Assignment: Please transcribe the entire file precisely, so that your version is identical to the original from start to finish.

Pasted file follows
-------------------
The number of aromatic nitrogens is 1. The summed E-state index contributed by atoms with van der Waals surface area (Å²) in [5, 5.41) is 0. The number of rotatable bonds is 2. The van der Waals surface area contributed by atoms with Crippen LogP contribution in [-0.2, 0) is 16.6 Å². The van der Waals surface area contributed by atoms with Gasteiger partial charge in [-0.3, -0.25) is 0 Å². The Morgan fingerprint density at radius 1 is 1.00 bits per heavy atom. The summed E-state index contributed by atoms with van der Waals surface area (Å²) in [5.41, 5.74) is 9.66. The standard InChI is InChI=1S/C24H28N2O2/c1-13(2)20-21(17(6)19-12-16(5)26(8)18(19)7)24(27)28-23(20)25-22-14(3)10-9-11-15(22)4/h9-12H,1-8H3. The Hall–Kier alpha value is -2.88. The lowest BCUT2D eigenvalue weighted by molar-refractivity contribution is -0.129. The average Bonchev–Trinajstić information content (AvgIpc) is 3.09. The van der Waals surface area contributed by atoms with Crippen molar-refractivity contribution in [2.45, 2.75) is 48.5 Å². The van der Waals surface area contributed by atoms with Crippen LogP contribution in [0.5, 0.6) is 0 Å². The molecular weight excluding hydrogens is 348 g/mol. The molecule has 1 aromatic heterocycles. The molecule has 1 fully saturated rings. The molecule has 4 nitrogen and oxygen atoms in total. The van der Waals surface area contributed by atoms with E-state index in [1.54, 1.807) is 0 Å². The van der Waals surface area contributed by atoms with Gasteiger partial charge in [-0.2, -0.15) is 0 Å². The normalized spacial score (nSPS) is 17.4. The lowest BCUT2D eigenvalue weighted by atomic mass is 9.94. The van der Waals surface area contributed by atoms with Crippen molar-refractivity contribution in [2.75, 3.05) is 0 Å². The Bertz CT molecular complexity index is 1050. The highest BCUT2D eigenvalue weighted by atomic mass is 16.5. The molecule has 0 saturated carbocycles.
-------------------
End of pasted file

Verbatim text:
The number of aromatic nitrogens is 1. The summed E-state index contributed by atoms with van der Waals surface area (Å²) in [5, 5.41) is 0. The number of rotatable bonds is 2. The van der Waals surface area contributed by atoms with Crippen LogP contribution in [-0.2, 0) is 16.6 Å². The van der Waals surface area contributed by atoms with Gasteiger partial charge in [-0.3, -0.25) is 0 Å². The Morgan fingerprint density at radius 1 is 1.00 bits per heavy atom. The summed E-state index contributed by atoms with van der Waals surface area (Å²) in [5.41, 5.74) is 9.66. The standard InChI is InChI=1S/C24H28N2O2/c1-13(2)20-21(17(6)19-12-16(5)26(8)18(19)7)24(27)28-23(20)25-22-14(3)10-9-11-15(22)4/h9-12H,1-8H3. The Hall–Kier alpha value is -2.88. The lowest BCUT2D eigenvalue weighted by molar-refractivity contribution is -0.129. The average Bonchev–Trinajstić information content (AvgIpc) is 3.09. The van der Waals surface area contributed by atoms with Crippen molar-refractivity contribution in [2.45, 2.75) is 48.5 Å². The van der Waals surface area contributed by atoms with Crippen LogP contribution in [0.5, 0.6) is 0 Å². The molecular weight excluding hydrogens is 348 g/mol. The molecule has 1 aromatic heterocycles. The molecule has 1 fully saturated rings. The molecule has 4 nitrogen and oxygen atoms in total. The van der Waals surface area contributed by atoms with E-state index in [1.54, 1.807) is 0 Å². The van der Waals surface area contributed by atoms with Gasteiger partial charge in [-0.2, -0.15) is 0 Å². The normalized spacial score (nSPS) is 17.4. The lowest BCUT2D eigenvalue weighted by atomic mass is 9.94. The van der Waals surface area contributed by atoms with Crippen molar-refractivity contribution in [2.75, 3.05) is 0 Å². The Bertz CT molecular complexity index is 1050. The highest BCUT2D eigenvalue weighted by atomic mass is 16.5. The molecule has 0 saturated carbocycles.